Wolves: Can’t Live With ‘Em, Can’t Live Without ‘Em

Wolves: Can’t Live With ‘Em, Can’t Live Without ‘Em

Predators are a wicked conservation problem because they don’t return direct benefits to people. In fact, they can cost money to live alongside. They can scare people. They can cause trouble. There’s an opportunity for Norway to really lead the way in terms of protecting a species like wolves. But I think the deeper problem is how polarized this conversation has become. It’s really more of an argument among people than an argument between people and wolves. By the early 1900s wolves were more or less extinct in all of Western Europe, driven out by government programs that rewarded people for killing them. In the decades that wolves were not around, people adapted to their absence. In Norway in particular they changed the way they herded sheep. And so when the wolves made their way back, all of a sudden, humans were faced with the possibility of having to change what now seemed like very long-standing traditions. In almost any system that they live in, wolves are top predators, so they have a positive impact on the ecosystem. But those kinds of impacts aren’t being seen quite as dramatically in Europe, mostly because the landscape is so much more human dominated. From a conservation perspective, it’s still an incredible success story. But there’s a very vocal minority of people, concentrated in rural Norway, who feel a deep sense of injustice that they were being asked to bear a disproportionate burden of wolf recovery. For instance, some farmers are switching from raising sheep to raising cows which are less vulnerable to wolves. Some are changing their herding practices. Which might sound like, “of course, that’s easy,” but farming is a difficult business, and that represents to some people a pretty dramatic change. All of those initiatives are in part funded by the government, and helping to resolve the conflict on a practical level. On a deeper level though, there’s just a very baked in resentment toward so-called city people who are seen as getting away with supporting wolves, and not having to deal with the consequences of wolf recovery. Farmers don’t necessarily want to see wolves driven out of Norway again. They’re, in fact, surprisingly supportive of some wolves being present on the Scandinavian peninsula and want to see this species thrive. We have to figure out how to share the inevitable burden that comes with living with predators. It can’t just be the people who are experiencing the most direct effects paying the price. It has to be a country or region as a whole sharing that burden equally. And whether that means sharing the financial costs, or sharing it in some other way, that, in the end, is the toughest conservation nut to crack.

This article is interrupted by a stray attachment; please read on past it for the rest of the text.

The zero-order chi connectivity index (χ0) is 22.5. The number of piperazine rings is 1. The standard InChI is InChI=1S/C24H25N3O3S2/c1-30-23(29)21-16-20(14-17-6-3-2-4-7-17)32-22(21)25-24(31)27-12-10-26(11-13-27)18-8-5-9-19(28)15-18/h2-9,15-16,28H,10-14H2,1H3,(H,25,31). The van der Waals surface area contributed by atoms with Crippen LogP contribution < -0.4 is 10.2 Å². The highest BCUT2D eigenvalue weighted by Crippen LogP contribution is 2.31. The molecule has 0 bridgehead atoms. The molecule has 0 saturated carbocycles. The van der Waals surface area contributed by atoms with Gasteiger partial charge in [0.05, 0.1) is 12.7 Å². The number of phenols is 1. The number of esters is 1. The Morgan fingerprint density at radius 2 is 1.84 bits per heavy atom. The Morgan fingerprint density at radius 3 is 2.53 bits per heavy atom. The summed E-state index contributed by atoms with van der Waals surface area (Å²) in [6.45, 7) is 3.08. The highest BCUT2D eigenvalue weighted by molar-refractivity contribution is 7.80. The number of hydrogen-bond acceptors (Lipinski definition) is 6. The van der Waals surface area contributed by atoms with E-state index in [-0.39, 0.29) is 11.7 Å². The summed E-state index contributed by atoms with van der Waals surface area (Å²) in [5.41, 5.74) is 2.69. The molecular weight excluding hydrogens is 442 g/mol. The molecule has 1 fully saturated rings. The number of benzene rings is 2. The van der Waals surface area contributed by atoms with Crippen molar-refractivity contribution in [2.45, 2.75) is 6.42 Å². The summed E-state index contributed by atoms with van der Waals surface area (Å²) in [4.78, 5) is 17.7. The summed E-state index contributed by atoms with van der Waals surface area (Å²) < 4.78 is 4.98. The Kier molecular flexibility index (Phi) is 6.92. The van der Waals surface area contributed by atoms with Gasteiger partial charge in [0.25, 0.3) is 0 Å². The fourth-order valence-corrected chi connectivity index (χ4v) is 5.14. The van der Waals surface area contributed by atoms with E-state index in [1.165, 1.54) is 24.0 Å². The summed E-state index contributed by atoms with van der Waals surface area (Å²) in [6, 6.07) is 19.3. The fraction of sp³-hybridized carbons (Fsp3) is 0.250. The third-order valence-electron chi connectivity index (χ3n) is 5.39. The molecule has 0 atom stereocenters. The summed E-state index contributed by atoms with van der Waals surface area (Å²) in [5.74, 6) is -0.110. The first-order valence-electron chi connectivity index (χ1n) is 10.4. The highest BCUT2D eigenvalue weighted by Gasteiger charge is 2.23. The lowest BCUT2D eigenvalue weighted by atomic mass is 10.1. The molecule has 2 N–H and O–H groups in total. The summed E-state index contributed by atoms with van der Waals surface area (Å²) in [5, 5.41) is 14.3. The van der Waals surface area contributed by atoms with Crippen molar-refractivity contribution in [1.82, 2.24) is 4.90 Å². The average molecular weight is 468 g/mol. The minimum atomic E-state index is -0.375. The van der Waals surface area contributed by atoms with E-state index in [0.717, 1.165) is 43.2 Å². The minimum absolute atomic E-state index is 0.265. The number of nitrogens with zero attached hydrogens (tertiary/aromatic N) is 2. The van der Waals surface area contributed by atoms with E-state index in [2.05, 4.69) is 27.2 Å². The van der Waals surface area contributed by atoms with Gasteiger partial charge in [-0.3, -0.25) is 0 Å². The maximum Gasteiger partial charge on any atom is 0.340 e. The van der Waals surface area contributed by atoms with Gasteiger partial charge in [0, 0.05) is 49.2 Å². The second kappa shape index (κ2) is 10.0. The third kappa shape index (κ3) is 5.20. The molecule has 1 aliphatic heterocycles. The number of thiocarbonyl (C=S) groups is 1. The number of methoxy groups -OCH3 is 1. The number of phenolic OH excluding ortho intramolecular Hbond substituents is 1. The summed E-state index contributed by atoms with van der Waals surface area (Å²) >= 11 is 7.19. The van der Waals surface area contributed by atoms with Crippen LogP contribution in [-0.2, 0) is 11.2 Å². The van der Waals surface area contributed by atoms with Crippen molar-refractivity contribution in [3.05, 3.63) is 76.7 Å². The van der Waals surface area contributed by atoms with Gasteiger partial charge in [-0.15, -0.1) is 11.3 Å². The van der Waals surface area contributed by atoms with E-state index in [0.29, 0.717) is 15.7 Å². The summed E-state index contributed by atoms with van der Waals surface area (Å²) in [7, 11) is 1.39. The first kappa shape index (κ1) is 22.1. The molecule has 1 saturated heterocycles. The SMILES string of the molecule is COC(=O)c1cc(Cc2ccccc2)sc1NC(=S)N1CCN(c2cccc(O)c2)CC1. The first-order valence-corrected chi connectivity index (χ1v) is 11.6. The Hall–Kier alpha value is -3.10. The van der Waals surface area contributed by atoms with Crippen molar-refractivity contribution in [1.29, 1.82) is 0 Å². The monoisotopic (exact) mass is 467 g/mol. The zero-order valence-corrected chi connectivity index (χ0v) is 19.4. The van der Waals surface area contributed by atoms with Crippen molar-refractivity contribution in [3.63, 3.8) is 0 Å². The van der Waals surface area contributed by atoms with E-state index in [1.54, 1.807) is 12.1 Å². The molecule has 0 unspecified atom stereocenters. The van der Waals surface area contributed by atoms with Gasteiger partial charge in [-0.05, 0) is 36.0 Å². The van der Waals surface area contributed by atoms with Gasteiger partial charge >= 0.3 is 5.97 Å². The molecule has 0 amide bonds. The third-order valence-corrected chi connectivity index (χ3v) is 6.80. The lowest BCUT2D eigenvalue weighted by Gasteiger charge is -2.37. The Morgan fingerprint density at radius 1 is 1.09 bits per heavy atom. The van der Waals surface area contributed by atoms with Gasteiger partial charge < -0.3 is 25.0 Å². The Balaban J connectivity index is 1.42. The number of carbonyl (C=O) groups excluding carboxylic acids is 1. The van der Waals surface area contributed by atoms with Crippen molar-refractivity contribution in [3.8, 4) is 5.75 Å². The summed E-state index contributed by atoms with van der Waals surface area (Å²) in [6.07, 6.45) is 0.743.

100 thoughts on “Wolves: Can’t Live With ‘Em, Can’t Live Without ‘Em

  1. You can continue down the rabbit hole and watch more animal documentaries in one playlist here: https://www.youtube.com/watch?v=br_yTGa70Wg&list=PLDamP-pfOskPXuFmUf0czgBJ-MIXDXi8Z

  2. This might be pretty hard to… Keep a life of human with the wolf… Agree to keep the farm safe from predator… But not agree to make the wolf existing disappear… It is to controlling the balance of ecosystem…

  3. I’ll take paying extra to rebuild the ecosystem than paying extra to pay for someone else’s children… just saying.

  4. I never considered that wolves being brought back would have consequences. I know that that's very conceited and spoiled of me, but I never really thought about how the people who live around there do actually have to deal with the wolves.
    I still think the wolves should be able to live there, but the people need to be considered too.

  5. humans have a bad habbit of doing something to quickly solve a problem and then regretting it later. although predators munching on livestock is obviously an issue, i wish we would have had the foresight not to hunt them to the endangered state that they are in. Hopefully we can learn from this and look before we leap. because every time humanity does this, generations down the line, it becomes a HUGE issue. we need wolves as annoying as they can be.

    here in Michigan the white tailed deer are out of control because the native wolf populations were killed and driven off. and now people die very frequently from hitting deer and deer cause thousands of dollars in damage because there are just too many of them and we humans don't tend to hunt deer as a primary meet source.

    it's a delicate balance and the answer isn't going to be easy to come to. it's going to have to come at the expense of some people because of the mistakes past humans have made.